We all know by now that Nintendo is the grandaddy of the video games industry. I mean if Nintendo was an actual grandaddy it would be able to tell you about the great (Console) war!
But most of us think of them being a product of the 80’s, However before the NES, and before the Famicom… even before game and watch, There was another!
Introducing the Nintendo Color TV Game 6!
If you thought by that name that maybe Nintendo was not that creative back then, then you would be correct! As not only is that the most boring and uncreative name for a console but this console was also a direct rip off of the Atari hit Pong.
In July of 1977 Nintendo released the Color TV Game six to the Japanese market to minimal fanfare.
It was a simple box with two dials to control the 6 variations of the Pong clone, with multiple options so adjust the games via physical toggle switches on the obscenely yellow body.
Each game had a different color palate and it has been said that it was not an easy console to play on, however this was followed up later that year by the successor…
The Nintendo Color TV game 15!
That’s right, more Pong clones than the last version! Nintendo did however improve upon the design by making the control dials removable from the console so that they were hand held.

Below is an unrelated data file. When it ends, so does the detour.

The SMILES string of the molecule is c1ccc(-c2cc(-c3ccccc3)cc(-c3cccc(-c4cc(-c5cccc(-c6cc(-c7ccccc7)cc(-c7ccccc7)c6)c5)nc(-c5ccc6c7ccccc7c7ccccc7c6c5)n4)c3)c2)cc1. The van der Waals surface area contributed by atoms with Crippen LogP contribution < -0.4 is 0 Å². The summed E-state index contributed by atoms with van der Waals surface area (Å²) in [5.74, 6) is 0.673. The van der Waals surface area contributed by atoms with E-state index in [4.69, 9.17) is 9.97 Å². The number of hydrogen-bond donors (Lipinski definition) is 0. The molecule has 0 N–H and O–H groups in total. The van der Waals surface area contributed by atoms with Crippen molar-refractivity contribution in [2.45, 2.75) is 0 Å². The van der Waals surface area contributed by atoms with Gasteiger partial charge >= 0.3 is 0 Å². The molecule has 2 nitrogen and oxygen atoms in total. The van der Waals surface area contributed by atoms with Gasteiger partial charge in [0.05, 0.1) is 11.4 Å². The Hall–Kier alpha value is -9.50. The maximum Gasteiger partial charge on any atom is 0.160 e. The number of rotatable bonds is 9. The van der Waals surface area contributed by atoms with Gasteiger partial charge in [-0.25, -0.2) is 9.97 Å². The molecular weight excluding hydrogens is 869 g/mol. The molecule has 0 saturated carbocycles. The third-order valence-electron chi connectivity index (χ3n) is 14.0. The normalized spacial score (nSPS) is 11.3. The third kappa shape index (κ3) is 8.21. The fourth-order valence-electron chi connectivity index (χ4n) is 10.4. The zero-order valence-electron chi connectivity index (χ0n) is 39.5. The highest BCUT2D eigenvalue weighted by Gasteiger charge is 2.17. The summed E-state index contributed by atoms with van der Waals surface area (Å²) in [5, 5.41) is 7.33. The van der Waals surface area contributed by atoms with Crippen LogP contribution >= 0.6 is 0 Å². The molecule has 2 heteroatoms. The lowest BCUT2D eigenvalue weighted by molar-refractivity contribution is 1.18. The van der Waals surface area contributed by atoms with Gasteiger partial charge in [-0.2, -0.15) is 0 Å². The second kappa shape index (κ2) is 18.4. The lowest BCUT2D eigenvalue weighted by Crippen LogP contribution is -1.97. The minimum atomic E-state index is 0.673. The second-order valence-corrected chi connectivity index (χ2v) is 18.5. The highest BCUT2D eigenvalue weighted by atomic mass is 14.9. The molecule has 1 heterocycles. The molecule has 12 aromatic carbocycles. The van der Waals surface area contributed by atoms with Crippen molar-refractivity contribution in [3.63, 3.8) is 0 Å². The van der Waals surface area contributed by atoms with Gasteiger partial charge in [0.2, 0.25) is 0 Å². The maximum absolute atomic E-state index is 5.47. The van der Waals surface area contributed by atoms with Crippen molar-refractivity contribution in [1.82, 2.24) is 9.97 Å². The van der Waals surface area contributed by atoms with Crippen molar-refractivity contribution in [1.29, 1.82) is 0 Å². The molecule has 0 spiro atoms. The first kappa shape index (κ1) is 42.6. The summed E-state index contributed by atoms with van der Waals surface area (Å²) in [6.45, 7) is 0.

The Colour TV Game line marked the company’s entry into all forms of video game, not just home consoles. While video games were already available in Japanese arcades by 1977, and while Nintendo did make coin-op amusement machines, it only made electro-mechanical games as well as its line of EVR, or “Electronic Video Recording” machines, which were games played with live-action clips shot on 16mm film. It didn’t produce an arcade video game until Computer Othello in 1978.
It was not long after the launch of these first units that Nintendo hired a fresh-faced young designer named Shigeru Miyamoto. For Chris Kohlers book Power-Up, He asked him what he thought of these first two machines. “They were bad,” he said. The company tasked him with improving the designs for the next two games in the Colour TV Game lineup, 1978’s Racing 112 and 1979’s Block-Kuzushi (a Breakout clone).
Nintendo released one more single game dedicated console, The Computer Othello in 1980. The same year as the first Nintendo Game and Watch.
Nintendo would not release their groundbreaking Nintendo Famicom until 1983 before releasing the Nintendo Entertainment System to the western world and saving the Video game industry as a whole.